Editor’s Note: In its response, Zagg insists that everything is acceptably disclosed because Harmer and Pedersen are one step removed from brothers-in-law. This begs the question of why didn’t they just disclose “Our chief executive’s sister is married to our audit chair’s brother?”
As a work of public relations, this is high art. As a signifier of corporate candor, it is less than satisfying. I have edited the copy in several places to reflect Zagg’s interpretation.
The money given the company Harmer had a stake in for the development of the ZaggBox was not initially a loan as originally reported, but was later accounted for as a “Note Recievable.” The change has been noted.
ZAGG never fails to reward persistent investigation.
The latest treasure to be pulled from the cellphone shield maker’s murky depths is an absolute stunner. Lorence Harmer, the recently departed chairman of the audit committee, has familial ties to chief executive Robert Pedersen. To whit: Pedersen’s sister Michelle married Lorence’s brother Howard.
For three years, this was apparently considered an immaterial issue to Zagg’s management.
So in Zagg’s 2010 Proxy, in Harmer’s biographical description, None appears in the “Family Relationships” line. Exactly how this decision was arrived at is unclear; the primary reason for disclosure regulations are situations like this. The meaning of the section is longstanding and plain as day: Is there any familial relationship by blood or marriage between yourself and another senior executive or board member? It is inconceivable that Harmer, whose description notes that he is fluent in Mandarin and holds multiple college degrees, could not comprehend that a relationship that many term “brother-in-law” qualifies under this standard.
[There’s yet another Harmer at Zagg, albeit in a smaller role. This was not the first time that Lorence Harmer worked with the Pedersen's, having directed the Asian operations of a company that Pedersen's father, Robert Sr., ran called Intec-Innovative Technologies.]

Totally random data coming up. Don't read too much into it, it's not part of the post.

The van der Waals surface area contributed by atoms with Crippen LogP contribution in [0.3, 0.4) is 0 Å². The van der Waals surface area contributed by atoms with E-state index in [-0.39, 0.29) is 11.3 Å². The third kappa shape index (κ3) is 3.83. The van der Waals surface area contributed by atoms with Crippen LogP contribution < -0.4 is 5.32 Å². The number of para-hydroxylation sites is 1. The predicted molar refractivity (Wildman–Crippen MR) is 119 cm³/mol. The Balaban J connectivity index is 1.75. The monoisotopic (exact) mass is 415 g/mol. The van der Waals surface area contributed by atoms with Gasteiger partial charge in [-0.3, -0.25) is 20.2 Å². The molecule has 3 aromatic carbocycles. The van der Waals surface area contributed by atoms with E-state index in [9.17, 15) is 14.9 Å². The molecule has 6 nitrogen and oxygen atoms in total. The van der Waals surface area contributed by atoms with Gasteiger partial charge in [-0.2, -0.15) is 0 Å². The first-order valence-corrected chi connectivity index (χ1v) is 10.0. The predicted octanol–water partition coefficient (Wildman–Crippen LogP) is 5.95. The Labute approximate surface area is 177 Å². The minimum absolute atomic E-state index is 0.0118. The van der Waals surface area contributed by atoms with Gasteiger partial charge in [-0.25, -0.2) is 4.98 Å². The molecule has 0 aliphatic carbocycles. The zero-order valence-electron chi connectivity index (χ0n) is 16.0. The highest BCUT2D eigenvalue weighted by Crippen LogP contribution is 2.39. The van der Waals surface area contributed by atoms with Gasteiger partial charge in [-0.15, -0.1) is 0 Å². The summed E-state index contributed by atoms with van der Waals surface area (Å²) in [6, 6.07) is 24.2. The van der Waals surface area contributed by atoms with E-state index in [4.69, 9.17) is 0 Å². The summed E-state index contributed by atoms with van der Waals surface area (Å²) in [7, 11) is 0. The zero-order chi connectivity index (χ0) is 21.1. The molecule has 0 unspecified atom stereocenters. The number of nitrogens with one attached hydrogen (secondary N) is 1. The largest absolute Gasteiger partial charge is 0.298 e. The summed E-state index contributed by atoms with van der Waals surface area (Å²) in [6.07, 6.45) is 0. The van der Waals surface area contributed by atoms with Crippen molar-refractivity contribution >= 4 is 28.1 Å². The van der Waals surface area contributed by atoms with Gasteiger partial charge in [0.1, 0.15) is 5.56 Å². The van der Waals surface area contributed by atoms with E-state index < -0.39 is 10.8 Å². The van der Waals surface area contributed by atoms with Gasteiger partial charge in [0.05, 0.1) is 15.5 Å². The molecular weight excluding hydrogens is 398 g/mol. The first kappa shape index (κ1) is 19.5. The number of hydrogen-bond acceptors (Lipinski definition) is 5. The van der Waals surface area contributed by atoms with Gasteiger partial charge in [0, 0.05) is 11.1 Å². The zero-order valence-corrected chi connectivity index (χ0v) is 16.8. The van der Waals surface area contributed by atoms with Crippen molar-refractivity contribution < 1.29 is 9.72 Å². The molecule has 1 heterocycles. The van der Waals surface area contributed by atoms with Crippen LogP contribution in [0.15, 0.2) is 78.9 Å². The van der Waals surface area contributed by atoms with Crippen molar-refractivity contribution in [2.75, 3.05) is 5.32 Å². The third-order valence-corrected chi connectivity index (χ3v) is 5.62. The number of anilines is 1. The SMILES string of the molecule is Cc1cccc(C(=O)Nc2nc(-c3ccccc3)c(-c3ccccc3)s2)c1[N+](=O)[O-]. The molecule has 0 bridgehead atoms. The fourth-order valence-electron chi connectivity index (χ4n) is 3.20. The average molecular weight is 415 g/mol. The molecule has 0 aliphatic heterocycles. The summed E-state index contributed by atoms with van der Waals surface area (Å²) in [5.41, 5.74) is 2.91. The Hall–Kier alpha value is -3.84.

It is equally absurd to argue that CEO Pedersen and chief financial officer Brandon O’Brien, the two men who appear to control all aspects of Zagg’s operations, did not understand the meaning of the standard, nor that it was highly material and that all serious publicly traded companies would disclose the relationship.
In other words, it took a group effort to let a lie that big stand.
The record between Harmer and Zagg is part comedy, part tragedy and entirely problematic.
Recall: He got the company to front money for the development of some Rube Goldberg type thing called the ZaggBox that won’t see the light of day any time soon and cost them $4 million. He failed to disclose that he owned 25% of the ZaggBox maker and eventually signed a promissory note to pay back the whole thing, but collateralized it with properties that were heavily in hock and which, at any rate, had dropped in value. When he quit, as Citron Research’s Andrew Left noted, Zagg chose not to disclose it for four months.
Regardless, the role of audit chair is the last line of shareholder defense in ensuring a company uses best accounting practices. The Pedersen and Harmer coverup inverted that, turning the position into a profitable for Harmer and making it likely that his interests were placed before shareholders.
The only question, of course, is how on earth any prudent investor could trust a single word from Pedersen’s mouth again. The issue of integrity is a settled matter. A company, after all, that intentionally allows its shareholders to vote on provably false information so a familial relationship between board members can be hidden is assuredly open to many other things even less welcome.
To that end, a brief listen to CEO Pedersen’s response to a question posed to him about the Harmer collateral yesterday during a conference call–Ladenburg Thalmann, one of the more established underwriters of dubious companies on Wall Street, sponsored the call-is illustrative. Within the context of the familial coverup, it takes a fair amount of faith to believe Pedersen’s rambling assertions (around the 21 minute mark) that Zagg’s lawyers are poring over the collateral to see if it is adequate are true.
Pedersen’s dismissal of his critics on the call as liars is too cute by half.
Citron Research’s Left and Joseph Ramelli of Worthless Pennies might be wrong on some claims or overstate others–and investors have pushed the stock higher in spite of their attacks, causing them plenty of headaches–but they document what they assert and their economic agenda is clear.
The only deceit to be seen here is Pedersen’s and it’s not at all clear what his agenda is.